On Wednesday, November 9, we will awaken to our alarms and discover that the sun has still risen. And more importantly, God will still be on his throne.

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Back at the first of June we obtained one, female German Shepherd puppy. Needless to say, our summer has been busy, but limited. Puppies are a lot of fun, but also a lot of work. One of the things I’ve noticed about her is that she doesn’t care to be outside in the heat of day. Summers in Iowa are not renown for intense heat and humidity, but we have had several days of 100 degree heat indexes. On those days she immediately seeks shade when outdoors.

Shade is something that makes summer what it is. It is a place where we find rest from the heat of the noonday sun. There are times when we have to be in the sun, but its nice to have some shade available.

There isn’t really much about shade in the Bible, but recently I’ve been thinking of the story of the Exodus. When God led the Israelites out of slavery in Egypt, he provided his presence and guidance through the form of a cloud. The fleeing children simply had to keep an eye on the cloud to know the path to the land of promise. Interestingly enough, the same thing that provide them with guidance also provided them comfort, for those who followed the cloud walked in its shade.

The same thing is true today. Following God provides some marvelous benefits, including his comfort. The more closely we walk with God, the more we sense his comfort. The Psalmist understood this principle far before I did. Psalm 121:5-8 says, “The Lord watches over you–the Lord is your shade at your right hand; the sun will not harm you by day, nor the moon by night. The Lord will keep you from all harm–he will watch over your life; the Lord will watch over your coming and going both now and forever more.”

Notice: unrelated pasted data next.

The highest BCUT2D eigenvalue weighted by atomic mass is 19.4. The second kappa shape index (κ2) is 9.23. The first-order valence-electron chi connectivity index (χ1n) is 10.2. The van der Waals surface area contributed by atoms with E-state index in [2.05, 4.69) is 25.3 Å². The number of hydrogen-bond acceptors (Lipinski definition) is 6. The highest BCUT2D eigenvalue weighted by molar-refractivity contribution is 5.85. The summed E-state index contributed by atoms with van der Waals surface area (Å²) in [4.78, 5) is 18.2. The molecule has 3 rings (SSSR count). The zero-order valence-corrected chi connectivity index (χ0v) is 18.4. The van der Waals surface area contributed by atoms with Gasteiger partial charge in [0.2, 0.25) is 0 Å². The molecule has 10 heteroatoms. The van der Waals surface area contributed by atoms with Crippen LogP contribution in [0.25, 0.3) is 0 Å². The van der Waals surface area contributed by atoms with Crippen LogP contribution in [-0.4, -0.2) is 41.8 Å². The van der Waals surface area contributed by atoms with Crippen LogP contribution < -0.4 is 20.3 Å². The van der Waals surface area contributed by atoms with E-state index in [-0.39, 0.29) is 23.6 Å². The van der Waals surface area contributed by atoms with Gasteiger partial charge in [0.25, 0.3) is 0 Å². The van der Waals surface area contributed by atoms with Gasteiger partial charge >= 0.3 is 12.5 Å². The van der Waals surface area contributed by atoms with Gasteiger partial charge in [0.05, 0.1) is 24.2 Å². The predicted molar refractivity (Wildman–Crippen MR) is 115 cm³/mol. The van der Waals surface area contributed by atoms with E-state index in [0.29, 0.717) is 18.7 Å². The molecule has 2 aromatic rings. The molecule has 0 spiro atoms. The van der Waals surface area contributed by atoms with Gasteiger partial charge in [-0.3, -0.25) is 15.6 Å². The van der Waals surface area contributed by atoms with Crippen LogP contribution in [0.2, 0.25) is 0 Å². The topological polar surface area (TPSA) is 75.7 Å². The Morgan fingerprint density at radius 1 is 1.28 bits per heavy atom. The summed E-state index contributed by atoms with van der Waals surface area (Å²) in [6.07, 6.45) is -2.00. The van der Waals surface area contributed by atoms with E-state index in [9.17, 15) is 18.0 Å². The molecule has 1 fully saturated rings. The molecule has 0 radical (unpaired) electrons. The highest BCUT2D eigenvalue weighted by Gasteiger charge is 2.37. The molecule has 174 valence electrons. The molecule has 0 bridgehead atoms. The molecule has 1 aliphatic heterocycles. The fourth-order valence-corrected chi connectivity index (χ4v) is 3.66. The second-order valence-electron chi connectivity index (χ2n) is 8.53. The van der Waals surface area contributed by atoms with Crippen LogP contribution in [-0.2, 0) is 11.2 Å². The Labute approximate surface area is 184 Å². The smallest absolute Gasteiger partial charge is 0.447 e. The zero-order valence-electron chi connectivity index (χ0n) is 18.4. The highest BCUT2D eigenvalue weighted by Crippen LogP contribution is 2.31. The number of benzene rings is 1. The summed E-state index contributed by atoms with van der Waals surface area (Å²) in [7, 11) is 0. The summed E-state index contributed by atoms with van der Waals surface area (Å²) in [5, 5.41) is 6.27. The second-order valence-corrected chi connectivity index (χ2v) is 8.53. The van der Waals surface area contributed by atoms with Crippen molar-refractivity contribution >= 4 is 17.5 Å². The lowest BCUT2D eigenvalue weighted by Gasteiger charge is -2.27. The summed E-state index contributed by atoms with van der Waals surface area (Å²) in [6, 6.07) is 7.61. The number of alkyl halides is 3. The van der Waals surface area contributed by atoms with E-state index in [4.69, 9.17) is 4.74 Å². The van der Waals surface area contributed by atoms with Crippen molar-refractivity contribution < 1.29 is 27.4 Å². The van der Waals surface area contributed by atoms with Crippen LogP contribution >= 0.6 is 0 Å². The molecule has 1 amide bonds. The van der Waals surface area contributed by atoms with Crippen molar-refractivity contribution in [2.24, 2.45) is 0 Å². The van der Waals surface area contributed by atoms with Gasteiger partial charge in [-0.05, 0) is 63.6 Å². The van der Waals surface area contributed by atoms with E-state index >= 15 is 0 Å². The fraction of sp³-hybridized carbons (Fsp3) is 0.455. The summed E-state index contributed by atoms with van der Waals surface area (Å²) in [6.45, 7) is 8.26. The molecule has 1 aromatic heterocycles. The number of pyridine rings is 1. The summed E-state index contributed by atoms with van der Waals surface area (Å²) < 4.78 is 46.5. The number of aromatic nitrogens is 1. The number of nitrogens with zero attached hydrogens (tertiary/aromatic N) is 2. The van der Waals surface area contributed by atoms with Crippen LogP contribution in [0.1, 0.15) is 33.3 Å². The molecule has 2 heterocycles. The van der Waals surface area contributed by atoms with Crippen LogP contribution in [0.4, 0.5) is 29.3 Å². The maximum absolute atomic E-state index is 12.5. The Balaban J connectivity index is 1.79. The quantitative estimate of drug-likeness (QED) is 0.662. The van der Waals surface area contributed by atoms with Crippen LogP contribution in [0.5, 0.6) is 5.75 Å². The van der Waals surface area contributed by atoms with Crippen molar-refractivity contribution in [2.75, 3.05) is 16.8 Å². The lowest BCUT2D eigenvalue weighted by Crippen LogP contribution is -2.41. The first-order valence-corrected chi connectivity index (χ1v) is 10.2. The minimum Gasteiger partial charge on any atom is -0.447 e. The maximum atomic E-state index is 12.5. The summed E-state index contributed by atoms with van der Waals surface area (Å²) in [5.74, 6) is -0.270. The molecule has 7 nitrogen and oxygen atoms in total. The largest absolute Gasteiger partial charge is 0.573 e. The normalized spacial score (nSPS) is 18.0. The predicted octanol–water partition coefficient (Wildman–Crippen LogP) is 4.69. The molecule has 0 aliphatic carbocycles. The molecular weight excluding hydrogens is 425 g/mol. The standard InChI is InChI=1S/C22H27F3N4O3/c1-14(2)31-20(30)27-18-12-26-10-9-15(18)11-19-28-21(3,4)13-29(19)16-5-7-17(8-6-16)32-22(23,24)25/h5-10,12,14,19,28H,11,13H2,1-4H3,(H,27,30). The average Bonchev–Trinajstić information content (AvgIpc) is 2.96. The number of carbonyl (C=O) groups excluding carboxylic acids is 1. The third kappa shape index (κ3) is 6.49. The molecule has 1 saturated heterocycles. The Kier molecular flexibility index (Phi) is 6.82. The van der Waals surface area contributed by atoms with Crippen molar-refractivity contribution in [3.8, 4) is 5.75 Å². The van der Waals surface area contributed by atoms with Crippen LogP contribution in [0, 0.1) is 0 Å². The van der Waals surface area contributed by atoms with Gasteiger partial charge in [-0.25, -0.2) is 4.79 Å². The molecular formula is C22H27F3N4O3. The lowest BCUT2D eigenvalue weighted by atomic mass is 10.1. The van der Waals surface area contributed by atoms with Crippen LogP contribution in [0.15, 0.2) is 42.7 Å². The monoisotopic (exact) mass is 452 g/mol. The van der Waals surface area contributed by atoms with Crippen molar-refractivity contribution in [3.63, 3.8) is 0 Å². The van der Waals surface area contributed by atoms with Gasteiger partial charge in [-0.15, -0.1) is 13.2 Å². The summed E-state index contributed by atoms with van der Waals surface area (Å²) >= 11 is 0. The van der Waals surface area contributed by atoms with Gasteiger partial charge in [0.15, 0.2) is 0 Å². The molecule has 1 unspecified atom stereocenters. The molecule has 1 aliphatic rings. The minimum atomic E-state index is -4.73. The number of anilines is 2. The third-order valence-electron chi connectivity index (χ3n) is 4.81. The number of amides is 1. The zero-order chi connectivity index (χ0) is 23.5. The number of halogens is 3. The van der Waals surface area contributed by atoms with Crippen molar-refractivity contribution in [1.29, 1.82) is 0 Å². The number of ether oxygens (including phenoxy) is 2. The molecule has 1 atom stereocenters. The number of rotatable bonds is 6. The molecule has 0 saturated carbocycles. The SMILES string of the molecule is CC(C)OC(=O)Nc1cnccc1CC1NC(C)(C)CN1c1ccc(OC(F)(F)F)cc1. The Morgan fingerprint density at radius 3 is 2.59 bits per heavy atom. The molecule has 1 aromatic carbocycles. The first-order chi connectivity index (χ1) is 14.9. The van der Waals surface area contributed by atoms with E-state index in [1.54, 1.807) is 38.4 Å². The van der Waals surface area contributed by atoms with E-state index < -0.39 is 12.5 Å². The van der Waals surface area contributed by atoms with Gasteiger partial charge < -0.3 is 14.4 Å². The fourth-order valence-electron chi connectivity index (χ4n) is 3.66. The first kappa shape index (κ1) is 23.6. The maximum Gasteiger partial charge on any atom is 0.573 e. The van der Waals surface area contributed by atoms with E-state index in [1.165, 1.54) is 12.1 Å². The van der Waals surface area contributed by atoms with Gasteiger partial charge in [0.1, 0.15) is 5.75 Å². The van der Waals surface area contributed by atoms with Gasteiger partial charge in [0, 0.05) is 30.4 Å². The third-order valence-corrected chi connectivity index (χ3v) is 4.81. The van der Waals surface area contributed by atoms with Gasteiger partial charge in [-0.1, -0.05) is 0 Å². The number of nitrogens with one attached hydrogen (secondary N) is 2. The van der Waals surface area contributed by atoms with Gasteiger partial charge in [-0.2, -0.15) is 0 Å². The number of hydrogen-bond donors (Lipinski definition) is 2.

So next time you see a park bench under a shade tree, remember that the Lord is your spiritual shade, provide rest and refreshment from the noonday sun.

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Barna Research has released it’s latest report, focused on the top 50 most generous cities in America. I am not surprised to find Des Moines/Ames ranks number seven on the list. The report shares two interesting insights from their findings.

First, four of the top five cities have a larger “downscale” population than an “upscale” population. Downscale is defined as those with a gross income of less than $20,000 per year who do not hold a college degree. Upscale is define as those with a gross income in excess of $75,000 who hold a college degree. This affirms what data has claimed for some time: wealth does not have a direct impact on generosity.

The second observation is that the majority of donations among the top 50 communities are directed toward churches and religious institutions. This insight is interesting to me given the general feeling that churches are continuing to cleave along the lines of the haves and have nots.

If you would like to read the full report or see the top 50 list in its entirety, you can find it at www.barna.org.

Categories : Barna Group, Stewardship
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The Development of Fruit

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The Fruit of the Spirit

For the past five weeks I’ve been teaching on the Fruit of the Spirit, found in Galatians 5:22-23. There are a variety of opinions on how the Holy Spirit develops this fruit in our lives. I’ve settled on the concept that the Fruit of the Spirit develops in progression.

For example, the first one in the list is love. That fruit is the baseline for all that follows. We begin by developing the fruit of love, and when that is in place, we then have access to the fruit of joy. Love plus joy yields peace, and upon those three we can then move toward patience. Once I have a handle on patience, I can then demonstrate kindness, followed by goodness, and so forth.

To understand it in reverse, you’ll never find a kind person who is not loving, or a person at peace who doesn’t have a measure of joy.

Because fruit is singular, we need to embrace the whole, not just the individual virtues listed by Paul. My grocery store has a salad bar that includes a large assortment of fresh fruit. I’m interested in the berries and the pineapple, but will always pass on fruit like kiwi. The Fruit of the Spirit doesn’t work that way. We can’t pick and choose joy and peace to the exclusion of patience and faithfulness. We begin with love and add to it one by one until we arrive at the final trait, self control.

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The Fruit of the Spirit

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The Fruit of the Spirit

If you want to evaluate your Christian maturity, don’t assess your gifts. Don’t bother to measure your ministry involvement. If you want to evaluate your maturity inspect your fruit! Tomorrow I’m beginning a new sermon series from Galatians 5:22-23, on The Fruit of the Spirit. I hope to share some thoughts throughout this series here on my blog!